Vincent Chin’s Niece Says Uncle ‘Has Far More in Common With Akai Gurley Than Peter Liang’

By Sameer Rao Feb 23, 2016

Thousands of Asian Americans across the country took to the streets this weekend to protest Chinese-American ex-NYPD officer Peter Liang‘s conviction for killing Akai Gurley. The prevailing sentiment was that Liang was a scapegoat for a corupt police force. A New York Post op-ed echoed the view and took it a step further, comparing Liang’s conviction to the racist murder of Vincent Chin in 1982. It’s a comparison that Chin’s neice, Annie Tan, promptly rejected in an essay published on Medium yesterday (February 22).

Two White men, both laid-off auto workers, fatally bludgeoned Tan’s uncle in a Detroit suburb. They were convinced that the Chinese-American man was Japanese and therefore somehow responsible for their employment status. His killers took a plea bargain in exchange for lenient sentences, and the Chin family—and many others—felt they were denied justice. Chin’s murder and the case’s outcome galvanized Asian-American advocacy in the United States.

Tan’s piece examines protestors’ motivation ("Do these protesters want Officer Liang exonerated? To get a more lenient sentence? Or is the support a distorted way of saying, ‘Why do we treat Chinese cops like this and not White cops?’"). It also criticizes the New York Post piece’s conflation of Liang with Chin and Pvt. Danny Chen, a soldier who committed suicide following ongoing racist harassment during his deployment. Her whole essay is worth reading in full, but here are a few key passages:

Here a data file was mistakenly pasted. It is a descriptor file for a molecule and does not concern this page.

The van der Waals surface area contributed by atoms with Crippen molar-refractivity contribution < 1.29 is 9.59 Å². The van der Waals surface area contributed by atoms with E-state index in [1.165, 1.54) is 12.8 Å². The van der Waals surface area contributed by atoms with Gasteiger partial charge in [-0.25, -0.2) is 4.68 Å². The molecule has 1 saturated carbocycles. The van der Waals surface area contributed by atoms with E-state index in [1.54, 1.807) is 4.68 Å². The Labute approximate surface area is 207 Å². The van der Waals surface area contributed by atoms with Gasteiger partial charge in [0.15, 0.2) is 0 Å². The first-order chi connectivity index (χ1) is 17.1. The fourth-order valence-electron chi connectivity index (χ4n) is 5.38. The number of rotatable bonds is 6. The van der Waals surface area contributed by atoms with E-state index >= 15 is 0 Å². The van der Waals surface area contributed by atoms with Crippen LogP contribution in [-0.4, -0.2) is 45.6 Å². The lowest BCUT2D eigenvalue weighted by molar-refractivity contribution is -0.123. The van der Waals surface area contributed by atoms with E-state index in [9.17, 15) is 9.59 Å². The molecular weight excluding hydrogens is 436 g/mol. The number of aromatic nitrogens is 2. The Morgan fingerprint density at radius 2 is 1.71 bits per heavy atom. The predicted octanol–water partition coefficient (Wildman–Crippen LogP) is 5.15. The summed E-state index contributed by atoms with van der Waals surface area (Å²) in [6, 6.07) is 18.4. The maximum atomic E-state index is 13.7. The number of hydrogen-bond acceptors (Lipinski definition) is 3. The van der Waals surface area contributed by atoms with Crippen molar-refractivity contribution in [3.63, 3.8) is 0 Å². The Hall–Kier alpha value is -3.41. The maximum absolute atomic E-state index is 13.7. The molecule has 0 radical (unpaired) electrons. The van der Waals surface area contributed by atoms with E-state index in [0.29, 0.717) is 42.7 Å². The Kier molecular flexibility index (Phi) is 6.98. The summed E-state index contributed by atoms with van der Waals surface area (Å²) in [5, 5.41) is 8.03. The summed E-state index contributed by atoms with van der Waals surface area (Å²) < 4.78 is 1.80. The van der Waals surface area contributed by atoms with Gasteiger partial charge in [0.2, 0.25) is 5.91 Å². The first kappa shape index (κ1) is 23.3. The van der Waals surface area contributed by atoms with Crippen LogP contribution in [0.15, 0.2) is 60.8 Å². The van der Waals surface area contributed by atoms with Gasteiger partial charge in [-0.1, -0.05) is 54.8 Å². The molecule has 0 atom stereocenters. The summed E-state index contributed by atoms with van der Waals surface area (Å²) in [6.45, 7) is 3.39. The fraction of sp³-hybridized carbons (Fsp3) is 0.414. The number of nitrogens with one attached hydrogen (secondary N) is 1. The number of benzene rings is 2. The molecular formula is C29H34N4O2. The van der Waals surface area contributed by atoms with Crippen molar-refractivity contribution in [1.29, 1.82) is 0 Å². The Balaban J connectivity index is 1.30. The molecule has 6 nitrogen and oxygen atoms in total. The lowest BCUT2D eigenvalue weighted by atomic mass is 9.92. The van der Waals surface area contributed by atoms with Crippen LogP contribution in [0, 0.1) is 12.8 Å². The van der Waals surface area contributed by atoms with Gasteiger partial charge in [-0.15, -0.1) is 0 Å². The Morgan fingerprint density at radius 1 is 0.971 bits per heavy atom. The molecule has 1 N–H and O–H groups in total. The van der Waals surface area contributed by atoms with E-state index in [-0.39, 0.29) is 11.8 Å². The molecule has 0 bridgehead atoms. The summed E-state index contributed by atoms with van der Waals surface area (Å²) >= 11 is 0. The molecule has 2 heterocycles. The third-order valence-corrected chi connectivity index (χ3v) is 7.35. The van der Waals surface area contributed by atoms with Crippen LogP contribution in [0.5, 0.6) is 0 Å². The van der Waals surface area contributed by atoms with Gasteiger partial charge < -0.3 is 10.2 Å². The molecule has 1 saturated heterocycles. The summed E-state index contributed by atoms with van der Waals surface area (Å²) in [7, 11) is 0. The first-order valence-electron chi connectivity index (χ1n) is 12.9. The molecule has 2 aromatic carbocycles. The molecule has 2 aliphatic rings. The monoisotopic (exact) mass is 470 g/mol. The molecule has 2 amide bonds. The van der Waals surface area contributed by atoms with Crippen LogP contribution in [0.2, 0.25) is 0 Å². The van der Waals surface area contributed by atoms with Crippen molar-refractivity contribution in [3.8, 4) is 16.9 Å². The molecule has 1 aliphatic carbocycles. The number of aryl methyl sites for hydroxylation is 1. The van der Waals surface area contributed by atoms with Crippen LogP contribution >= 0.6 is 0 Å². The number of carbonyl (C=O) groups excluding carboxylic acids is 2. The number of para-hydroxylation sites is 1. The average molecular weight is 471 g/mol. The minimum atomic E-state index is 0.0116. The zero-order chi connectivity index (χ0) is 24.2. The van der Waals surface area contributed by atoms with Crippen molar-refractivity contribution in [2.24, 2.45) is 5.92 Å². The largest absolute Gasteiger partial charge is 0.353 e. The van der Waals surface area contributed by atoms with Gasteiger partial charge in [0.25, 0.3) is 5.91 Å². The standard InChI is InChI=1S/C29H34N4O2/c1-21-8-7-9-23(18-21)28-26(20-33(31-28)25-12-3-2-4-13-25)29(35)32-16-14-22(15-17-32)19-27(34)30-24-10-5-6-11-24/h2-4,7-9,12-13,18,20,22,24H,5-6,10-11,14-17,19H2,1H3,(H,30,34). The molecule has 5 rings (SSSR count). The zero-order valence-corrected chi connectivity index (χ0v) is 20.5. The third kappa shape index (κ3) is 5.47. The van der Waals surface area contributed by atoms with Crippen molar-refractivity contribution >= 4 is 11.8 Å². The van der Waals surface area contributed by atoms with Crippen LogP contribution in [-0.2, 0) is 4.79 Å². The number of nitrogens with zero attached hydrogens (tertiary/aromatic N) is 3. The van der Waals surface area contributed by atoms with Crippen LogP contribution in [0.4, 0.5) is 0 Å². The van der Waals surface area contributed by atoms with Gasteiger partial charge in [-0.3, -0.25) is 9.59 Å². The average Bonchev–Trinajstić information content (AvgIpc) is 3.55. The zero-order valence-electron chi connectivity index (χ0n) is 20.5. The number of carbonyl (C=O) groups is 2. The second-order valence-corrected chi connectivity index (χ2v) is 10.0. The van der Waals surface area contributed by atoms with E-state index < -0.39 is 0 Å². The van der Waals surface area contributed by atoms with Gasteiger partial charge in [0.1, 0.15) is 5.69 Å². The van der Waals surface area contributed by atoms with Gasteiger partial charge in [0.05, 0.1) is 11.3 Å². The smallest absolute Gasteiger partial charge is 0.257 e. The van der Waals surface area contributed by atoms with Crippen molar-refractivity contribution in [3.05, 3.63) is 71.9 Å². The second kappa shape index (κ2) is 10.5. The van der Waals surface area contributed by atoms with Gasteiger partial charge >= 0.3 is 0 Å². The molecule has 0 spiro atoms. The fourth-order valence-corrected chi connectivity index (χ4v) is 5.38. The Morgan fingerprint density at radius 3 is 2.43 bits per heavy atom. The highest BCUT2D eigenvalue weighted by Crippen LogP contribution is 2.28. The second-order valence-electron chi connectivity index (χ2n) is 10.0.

That night, Officer Liang pulled his gun from his holster. Unlike what Ng stated, the gun didn’t just go off—Officer Liang pulled the trigger. Officer Liang didn’t provide medical attention or call for an ambulance—instead, he bickered with his partner over who would call this in. Officer Liang may have not intentionally killed Akai, but he did, with his reckless actions.


The signs "One tragedy, two victims" held up by protesters do not apply here. Officer Liang may have been shortchanged by a police institution that did not train him properly and then abandoned him, but he is not a victim. His actions directly and unjustifiably caused the death of another.


I do believe Officer Liang received different treatment than other non-Asian police officers who have committed similar, or worse, acts of violence. But instead of arguing Officer Liang deserved an acquittal or a lenient sentence, I believe police officers, regardless of race, who kill anyone under similar circumstances, should be convicted of unlawful homicide and go to prison too, alongside Officer Liang. Officer Liang is awaiting sentencing, but, as with any defendant convicted of manslaughter by a firearm, Officer Liang should serve prison time.

Liang was convicted of second-degree manslaughter, second-degree assault, second-degree reckless endangerment, criminally negligent homicide and official misconduct for shooting and killing Akai Gurley, an unarmed Black man. Liang fired a shot down a dark stairwell, which ricocheted and hit Gurley. Defense attorneys argued that Liang accidentally discharged the weapon, while prosecution and eyewitness testimony (including from his partner, Shaun Landau, who was given immunity for testifying) argued that Liang acted recklessly and did not perform emergency procedures after striking Gurley. Liang and Landau were fired from the force following Liang’s February 11 conviction.

(H/t MediumNew York Post